Widespread vaccination has helped decrease or virtually eliminate many dangerous and deadly diseases in the United States. Yet because vaccines have been so effective at removing threats, it’s sometimes difficult to appreciate just how significant they have been to public health.
“We’re very bad at measuring risk,” says epidemiologist René Najera, editor of The History of Vaccines, an online resource by The College of Physicians of Philadelphia. “And so when we don’t see a lot of people dying from something, we think that it’s not a big deal.”
Here are four major diseases that you may have forgotten about (or downplayed) thanks to how effective vaccines have been at mitigating or eliminating them.
Smallpox is the only human disease that has been globally eradicated through vaccines. It’s also responsible for the first known vaccine, created by the English physician Edward Jenner in 1796. After observing that milkmaids who caught cowpox (a milder disease) seemed to gain immunity to smallpox, Jenner inoculated an eight-year-old boy using a milkmaid’s cowpox lesion. He then exposed the boy to smallpox, and when the boy didn’t develop any symptoms of the deadly disease, Jenner realized he’d developed a way to prevent it.
The experiment, while highly unethical by today’s standards, was a big deal. Smallpox could kill up to 30 percent of people who caught it, and had already killed enormous numbers of Native people in North and South America after European colonists brought smallpox and other new diseases to the continents. Shortly after Jenner developed the vaccine, Spain began using it to inoculate people across its empire. The British soon followed, and in the 1850s, Massachusetts became the first U.S. state to mandate smallpox vaccination.
“By the mid-1900s, right after World War II, countries all around the world decide…‘Why don’t we just get rid of smallpox?’” Najera says. “And so they undertake an effort like no other since or before.” This global effort led to the eradication of smallpox by 1979.
Rabies has played a large role in American film and literature—think Old Yeller, To Kill a Mockingbird and Their Eyes Were Watching God. But the deadly disease, which causes erratic behavior, is no longer a major threat in the United States because of vaccines.
In this case, most of the vaccines that have helped save human lives aren’t used on humans—they’re used on other animals that can carry the disease and infect humans by biting them. State rabies programs have guidelines for vaccinating pets and wildlife and tracking animals that might have rabies. Anyone who is bitten by an animal that has not been vaccinated for rabies, or appears to show symptoms, should go to a doctor or hospital to get checked out and potentially receive a rabies vaccine.
Though rabies is still a threat is some parts of the world, many countries have robust vaccination and tracking programs. “Latin America has one of the best anti-rabies programs in the world,” Najera says. “I got bitten by a rabid dog when I was six years old [in Mexico]. They caught the dog and the dog died a couple of days later from rabies, and so if I would have not gotten the vaccine I probably would have been dead.”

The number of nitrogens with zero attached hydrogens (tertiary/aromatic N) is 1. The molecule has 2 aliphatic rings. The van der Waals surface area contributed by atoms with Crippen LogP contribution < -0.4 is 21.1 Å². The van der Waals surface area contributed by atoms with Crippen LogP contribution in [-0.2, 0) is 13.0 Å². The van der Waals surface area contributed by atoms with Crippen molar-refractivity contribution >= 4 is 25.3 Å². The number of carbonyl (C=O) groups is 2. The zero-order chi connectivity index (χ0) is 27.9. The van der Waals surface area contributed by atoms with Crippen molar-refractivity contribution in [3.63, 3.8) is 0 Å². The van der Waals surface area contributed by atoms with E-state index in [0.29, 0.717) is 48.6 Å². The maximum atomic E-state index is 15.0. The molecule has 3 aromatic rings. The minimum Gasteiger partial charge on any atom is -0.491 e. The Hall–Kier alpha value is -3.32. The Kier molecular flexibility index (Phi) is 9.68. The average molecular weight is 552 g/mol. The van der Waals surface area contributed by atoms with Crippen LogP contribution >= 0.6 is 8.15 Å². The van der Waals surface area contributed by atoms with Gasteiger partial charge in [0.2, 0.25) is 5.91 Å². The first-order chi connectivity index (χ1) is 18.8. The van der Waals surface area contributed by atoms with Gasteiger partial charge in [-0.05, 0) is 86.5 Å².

Polio was once one of the most feared childhood diseases in the U.S. The viral infection can cause temporary or permanent paralysis, as it did with wheelchair user Franklin D. Roosevelt. This paralysis could stop a person’s body from breathing on its own, which is why so many infected people had to be placed in an “iron lung.” By the late 1940s, it was disabling more than 35,000 Americans each year. The number of U.S. polio cases peaked in 1952 when it caused 57,879 infections and 3,145 deaths.
During the 1954 trials for Jonas Salk’s polio vaccine, parents flocked to sign their children up to get the shot. As a result, 623,972 children received the vaccine or a placebo. The trials showed the vaccine was 80 to 90 percent effective at preventing polio. Thanks to the continued vaccination of children through today, no polio cases have originated in the United States since 1979. However, polio has not been eradicated and remains a health threat in Afghanistan and Pakistan.
4. The Flu
During the early spread of COVID-19, there was a lot of discussion about whether the infectious disease was serious, or “like the flu”—i.e., not a threat. However, influenza remains a deadly disease that has caused previous pandemics and has the potential to cause future ones as well. (Najera speculates the next flu pandemic will happen “sooner rather than later.”)
The Centers for Disease Control and Prevention estimates the flu caused between 12,000 and 61,000 U.S. deaths annually between 2010 and 2020. Globally, it kills between 291,000 and 646,000 people each year.
The deadliest outbreak ever recorded was in 1918 and 1919. That flu pandemic killed roughly 675,000 people in the United States and up to 50 million people worldwide. It also may have infected a third of the world’s population or about 500 million people. Since then, there have been several other flu pandemics.